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If you turned 72 in 2022, the last chance for your first mandatory retirement plan withdrawal is April 1 – or you could face a hefty tax penalty.
Typically, you must begin these annual withdrawals, known as required minimum distributions, or RMDs, by a certain age. Before 2020, RMDs started at age 70½, and the Secure Act of 201[ads1]9 raised the starting age to 72. In 2022, Secure 2.0 raised the age to 73, which starts in 2023.
While the annual deadline for RMDs is December 31st, there is a special exception for the first year, which pushes the due date to April 1st.
Secure 2.0 RMD rules create confusion
Brett Koeppel, a certified financial planner and founder of Eudaimonia Wealth in Buffalo, New York, said Secure 2.0 has added to the confusion about who needs to withdraw money from retirement accounts and when.
Although Secure 2.0 raised the starting age for RMDs to 73 starting in 2023, retirees who turned 72 in 2022 still have to withdraw the funds by April 1 to avoid a “very steep” penalty, Koeppel said.
RMDs apply to both pre-tax and Roth 401(k)s and other workplace plans, along with most individual retirement accounts. There are no RMDs for Roth IRAs until after the account owner’s death.
The amount you need to withdraw annually for RMDs is usually calculated by dividing each account’s previous December 31st balance by a “distribution period” published annually by the IRS.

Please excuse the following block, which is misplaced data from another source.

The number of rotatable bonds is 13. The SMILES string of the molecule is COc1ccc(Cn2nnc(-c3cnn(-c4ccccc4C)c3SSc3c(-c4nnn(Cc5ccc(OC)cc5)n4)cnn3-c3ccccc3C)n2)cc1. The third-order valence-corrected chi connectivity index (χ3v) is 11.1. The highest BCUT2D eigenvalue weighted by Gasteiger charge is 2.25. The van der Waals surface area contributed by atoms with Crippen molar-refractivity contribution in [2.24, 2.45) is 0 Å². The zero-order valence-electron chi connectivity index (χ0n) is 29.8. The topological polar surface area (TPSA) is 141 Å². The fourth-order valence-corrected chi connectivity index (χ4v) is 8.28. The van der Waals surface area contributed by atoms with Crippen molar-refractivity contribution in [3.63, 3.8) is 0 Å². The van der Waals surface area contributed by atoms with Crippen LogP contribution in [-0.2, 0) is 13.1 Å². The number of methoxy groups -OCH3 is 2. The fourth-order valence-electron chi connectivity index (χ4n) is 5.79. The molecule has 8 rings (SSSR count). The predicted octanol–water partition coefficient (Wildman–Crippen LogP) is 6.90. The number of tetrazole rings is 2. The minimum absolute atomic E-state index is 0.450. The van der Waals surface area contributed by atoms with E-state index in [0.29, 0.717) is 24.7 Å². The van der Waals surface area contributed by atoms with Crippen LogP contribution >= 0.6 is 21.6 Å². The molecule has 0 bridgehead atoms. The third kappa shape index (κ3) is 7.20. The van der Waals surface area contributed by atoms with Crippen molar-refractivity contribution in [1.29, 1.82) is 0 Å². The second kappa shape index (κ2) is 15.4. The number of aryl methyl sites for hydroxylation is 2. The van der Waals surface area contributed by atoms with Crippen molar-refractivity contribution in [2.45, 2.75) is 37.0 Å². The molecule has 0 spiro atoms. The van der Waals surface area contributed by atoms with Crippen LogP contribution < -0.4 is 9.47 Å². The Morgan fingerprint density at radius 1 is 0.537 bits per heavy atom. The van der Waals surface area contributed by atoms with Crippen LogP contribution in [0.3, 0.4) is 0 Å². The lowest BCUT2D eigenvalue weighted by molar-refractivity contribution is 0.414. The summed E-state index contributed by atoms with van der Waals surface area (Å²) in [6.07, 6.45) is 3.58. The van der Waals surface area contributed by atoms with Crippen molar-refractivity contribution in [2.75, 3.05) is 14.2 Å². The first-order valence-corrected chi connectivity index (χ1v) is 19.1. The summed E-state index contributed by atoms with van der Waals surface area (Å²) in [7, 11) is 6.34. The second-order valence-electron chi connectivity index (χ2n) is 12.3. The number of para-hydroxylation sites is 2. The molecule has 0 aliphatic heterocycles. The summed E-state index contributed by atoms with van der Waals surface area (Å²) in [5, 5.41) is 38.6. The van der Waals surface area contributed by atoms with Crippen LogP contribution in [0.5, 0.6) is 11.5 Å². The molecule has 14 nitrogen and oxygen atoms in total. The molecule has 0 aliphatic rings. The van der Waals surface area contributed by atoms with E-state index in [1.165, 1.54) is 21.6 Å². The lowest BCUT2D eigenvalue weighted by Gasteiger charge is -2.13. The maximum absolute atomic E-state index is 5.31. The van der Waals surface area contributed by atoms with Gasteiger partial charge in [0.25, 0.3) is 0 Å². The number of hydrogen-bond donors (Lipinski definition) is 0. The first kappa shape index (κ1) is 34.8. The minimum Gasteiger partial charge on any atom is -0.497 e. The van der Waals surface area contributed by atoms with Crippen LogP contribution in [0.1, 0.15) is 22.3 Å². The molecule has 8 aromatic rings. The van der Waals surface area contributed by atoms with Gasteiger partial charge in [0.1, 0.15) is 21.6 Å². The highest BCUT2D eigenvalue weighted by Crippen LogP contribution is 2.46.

Secure 2.0 reduced the RMD penalty
If you skip the RMD or don’t withdraw enough, there is a 25% penalty applied to the amount you should have withdrawn. Secure 2.0 reduced the penalty to 25% from 50% starting in 2023, with the option to reduce it further to 10% if you take your lost RMD during the “correction window.”
The correction window is usually the end of the second tax year following the year of the missed RMD, explained George Gagliardi, a CFP and founder of Coromandel Wealth Management in Lexington, Massachusetts.
“I’ve had clients miss RMDs in the past, and I was able to fix it in those cases by taking the RMD as soon as possible,” he said, which included filling out the year’s Form 5329 for the missed the RMD, and said “reasonable cause” on the penalty line, writes a letter of explanation and sends both documents to the IRS.
“In the past, the IRS was lenient on lost RMDs, but with the new reduced penalties, they may be more aggressive,” he said. – We will see how this turns out over time.
The downside to waiting to take your first RMD
If you delay your first RMD until April, the second still falls due by Dec. 31, doubling your RMD income for the year, Gagliardi said.
“If it’s a small amount, it won’t have that much impact on their tax situation,” he said. “But if they have large tax-deferred accounts, that double hit in one year may well push them up into a different tax bracket,” resulting in tax issues such as higher Medicare premiums or making it harder to deduct medical expenses.
Gagliardi said he never recommends waiting until April 1 to begin first-year RMDs “unless your income and tax situation warrants it.”